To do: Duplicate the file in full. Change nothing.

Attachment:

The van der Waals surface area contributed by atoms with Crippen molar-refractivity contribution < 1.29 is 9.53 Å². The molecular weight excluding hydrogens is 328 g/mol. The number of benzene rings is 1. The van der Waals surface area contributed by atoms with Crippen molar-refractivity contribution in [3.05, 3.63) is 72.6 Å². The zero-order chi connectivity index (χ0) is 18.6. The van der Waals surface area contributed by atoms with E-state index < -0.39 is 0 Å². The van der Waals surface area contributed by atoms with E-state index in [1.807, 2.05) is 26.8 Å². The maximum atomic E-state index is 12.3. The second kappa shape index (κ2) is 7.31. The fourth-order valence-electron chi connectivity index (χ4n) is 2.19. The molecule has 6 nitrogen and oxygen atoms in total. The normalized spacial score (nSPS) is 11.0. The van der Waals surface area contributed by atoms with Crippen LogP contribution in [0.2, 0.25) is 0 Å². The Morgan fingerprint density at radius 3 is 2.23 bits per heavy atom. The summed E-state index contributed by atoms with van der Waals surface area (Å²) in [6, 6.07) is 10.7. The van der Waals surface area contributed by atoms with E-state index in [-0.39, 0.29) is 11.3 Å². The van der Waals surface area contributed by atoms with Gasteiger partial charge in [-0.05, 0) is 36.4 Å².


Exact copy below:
The van der Waals surface area contributed by atoms with Crippen molar-refractivity contribution < 1.29 is 9.53 Å². The molecular weight excluding hydrogens is 328 g/mol. The number of benzene rings is 1. The van der Waals surface area contributed by atoms with Crippen molar-refractivity contribution in [3.05, 3.63) is 72.6 Å². The zero-order chi connectivity index (χ0) is 18.6. The van der Waals surface area contributed by atoms with E-state index < -0.39 is 0 Å². The van der Waals surface area contributed by atoms with E-state index in [1.807, 2.05) is 26.8 Å². The maximum atomic E-state index is 12.3. The second kappa shape index (κ2) is 7.31. The fourth-order valence-electron chi connectivity index (χ4n) is 2.19. The molecule has 6 nitrogen and oxygen atoms in total. The normalized spacial score (nSPS) is 11.0. The van der Waals surface area contributed by atoms with Crippen LogP contribution in [0.2, 0.25) is 0 Å². The Morgan fingerprint density at radius 3 is 2.23 bits per heavy atom. The summed E-state index contributed by atoms with van der Waals surface area (Å²) in [6, 6.07) is 10.7. The van der Waals surface area contributed by atoms with E-state index in [-0.39, 0.29) is 11.3 Å². The van der Waals surface area contributed by atoms with Gasteiger partial charge in [-0.05, 0) is 36.4 Å².